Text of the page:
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Daniel A. v. Decker

United States District Court, D. New Jersey

November 19, 2018

DANIEL A., Petitioner,
v.
TOM DECKER, et al., Respondents.

          OPINION

          Hon. Susan D. Wigenton, United States District Judge.

         Presently before the Court is the petition for a writ of habeas corpus of Petitioner, Daniel A., filed pursuant to 28 U.S.C. § 2241. (ECF No. 1). Following an order to answer, the Government filed a response to the Petition (ECF No. 4). Petitioner did not file a reply. (ECF Docket Sheet). For the following reasons, this Court will deny Petitioner's habeas petition without prejudice.

         I. BACKGROUND

         Petitioner is a native and citizen of Haiti who entered the United States as a lawful permanent resident in March 1982. (Document 1 attached to ECF No. 4 at 2). During his time in this country, Petitioner has amassed a lengthy criminal history including 2003 convictions for promoting prison contraband and unlawful possession of marijuana in New York, a 2006 conviction for criminal possession of marijuana in New York, and a 2013 conviction for robbery in New York. (Id.). Following Petitioner's release from prison on his robbery conviction, Petitioner was served with a notice to appear and taken into immigration detention pursuant to 8 U.S.C. § 1226(c) on April 23, 2015. (Id. at 3). In November 2015, however, Petitioner received a bond hearing in New York pursuant to the Second Circuit's now vacated decision in Lora v. Shanahan, 804 F.3d 601 (2015), vacated, 138 S.Ct. 1260 (2018), and was released on $1, 500 bond. (Document 1 attached to ECF No. 4 at 3). This bond grant was eventually overturned in July 2016 by the Board of Immigration Appeals. (Id. at 5).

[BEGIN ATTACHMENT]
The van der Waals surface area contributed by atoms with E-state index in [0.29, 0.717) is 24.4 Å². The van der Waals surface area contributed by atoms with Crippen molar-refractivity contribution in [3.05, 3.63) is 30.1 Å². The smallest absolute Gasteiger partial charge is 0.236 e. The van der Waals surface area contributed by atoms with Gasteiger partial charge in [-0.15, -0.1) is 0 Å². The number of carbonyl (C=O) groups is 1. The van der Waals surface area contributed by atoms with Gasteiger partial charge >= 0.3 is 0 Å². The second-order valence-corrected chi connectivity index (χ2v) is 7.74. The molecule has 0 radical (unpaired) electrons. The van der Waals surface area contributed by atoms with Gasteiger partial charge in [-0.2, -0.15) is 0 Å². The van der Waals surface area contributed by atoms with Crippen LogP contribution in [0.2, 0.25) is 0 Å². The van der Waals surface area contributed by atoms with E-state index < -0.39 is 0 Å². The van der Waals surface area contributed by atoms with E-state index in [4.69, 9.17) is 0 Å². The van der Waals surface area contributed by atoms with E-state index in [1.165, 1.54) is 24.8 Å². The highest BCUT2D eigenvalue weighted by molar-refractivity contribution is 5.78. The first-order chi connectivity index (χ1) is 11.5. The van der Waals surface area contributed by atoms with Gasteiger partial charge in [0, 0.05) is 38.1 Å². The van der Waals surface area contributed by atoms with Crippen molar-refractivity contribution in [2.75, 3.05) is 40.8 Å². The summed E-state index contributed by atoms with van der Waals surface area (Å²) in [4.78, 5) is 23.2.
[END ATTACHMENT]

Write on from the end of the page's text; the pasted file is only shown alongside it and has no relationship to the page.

Although Petitioner appeared for several hearings in his removal proceedings prior to his release, upon his release on bond Petitioner ceased to attend his immigration hearings. (Id. at 3-4). It appears that Petitioner was briefly committed to a mental hospital in Queens in late November 2015. (Id. at 4). Based on this commitment, Petitioner failed to attend an immigration hearing on November 30, 2015. (Id.). Petitioner also failed to attend his next scheduled hearing in April 2016. (Id.). At that time, Petitioner's previous immigration counsel moved to withdraw from his representation as he did not know where Petitioner was and could not proceed on his behalf as such. (Id.). An immigration judge granted that request. (Id.).

         During the April 2016 hearing, the immigration judge also raised the issue of Petitioner's competency to proceed with his removal proceedings. (Id. at 4-5). The Government at that time informed the immigration judge that it believed that Petitioner's presence was required to make any determination as to his competency, and objected to the immigration judge's desire to administratively close Petitioner's removal proceedings. (Id. at 5). The Government also expressed at that time that it had learned that Petitioner may have been arrested on weapons charges, though the record does not clearly indicate the nature of that arrest or its eventual result. (Id.). Another hearing was then held in May 2016, but Petitioner again failed to attend. (Id.). The immigration judge then required the Government to update the court as to Petitioner's detention status, if any, and ordered the Government to show cause why Petitioner's case should not be administratively closed. (Id.). The immigration judge held another hearing in January 2017, which Petitioner again failed to attend. (Id. at 6). At that hearing, the immigration judge refused to conduct removal proceedings in absentia and again adjourned Petitioner's proceedings. (Id.). Prior to the next scheduled hearing, however, the immigration judge ordered Petitioner's case administratively closed on April 13, 2017. (Id.). The Government thereafter filed two motions to reopen Petitioner's proceedings which were denied in September 2017 and January 2018. (Id.).